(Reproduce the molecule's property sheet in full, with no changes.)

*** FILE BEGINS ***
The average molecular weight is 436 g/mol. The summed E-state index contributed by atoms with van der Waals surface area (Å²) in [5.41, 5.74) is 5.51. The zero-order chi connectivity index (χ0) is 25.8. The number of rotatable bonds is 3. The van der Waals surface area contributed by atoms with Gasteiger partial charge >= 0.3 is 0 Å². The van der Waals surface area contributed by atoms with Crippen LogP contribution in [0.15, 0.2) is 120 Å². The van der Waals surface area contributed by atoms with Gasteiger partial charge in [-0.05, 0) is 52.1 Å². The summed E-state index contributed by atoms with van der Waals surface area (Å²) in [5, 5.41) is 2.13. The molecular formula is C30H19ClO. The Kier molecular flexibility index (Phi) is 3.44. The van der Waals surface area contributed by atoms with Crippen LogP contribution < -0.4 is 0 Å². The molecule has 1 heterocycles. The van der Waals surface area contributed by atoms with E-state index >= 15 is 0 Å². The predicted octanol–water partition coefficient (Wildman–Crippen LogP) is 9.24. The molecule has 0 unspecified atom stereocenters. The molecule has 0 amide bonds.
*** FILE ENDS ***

The average molecular weight is 436 g/mol. The summed E-state index contributed by atoms with van der Waals surface area (Å²) in [5.41, 5.74) is 5.51. The zero-order chi connectivity index (χ0) is 25.8. The number of rotatable bonds is 3. The van der Waals surface area contributed by atoms with Gasteiger partial charge >= 0.3 is 0 Å². The van der Waals surface area contributed by atoms with Crippen LogP contribution in [0.15, 0.2) is 120 Å². The van der Waals surface area contributed by atoms with Gasteiger partial charge in [-0.05, 0) is 52.1 Å². The summed E-state index contributed by atoms with van der Waals surface area (Å²) in [5, 5.41) is 2.13. The molecular formula is C30H19ClO. The Kier molecular flexibility index (Phi) is 3.44. The van der Waals surface area contributed by atoms with Crippen LogP contribution < -0.4 is 0 Å². The molecule has 1 heterocycles. The van der Waals surface area contributed by atoms with E-state index >= 15 is 0 Å². The predicted octanol–water partition coefficient (Wildman–Crippen LogP) is 9.24. The molecule has 0 unspecified atom stereocenters. The molecule has 0 amide bonds.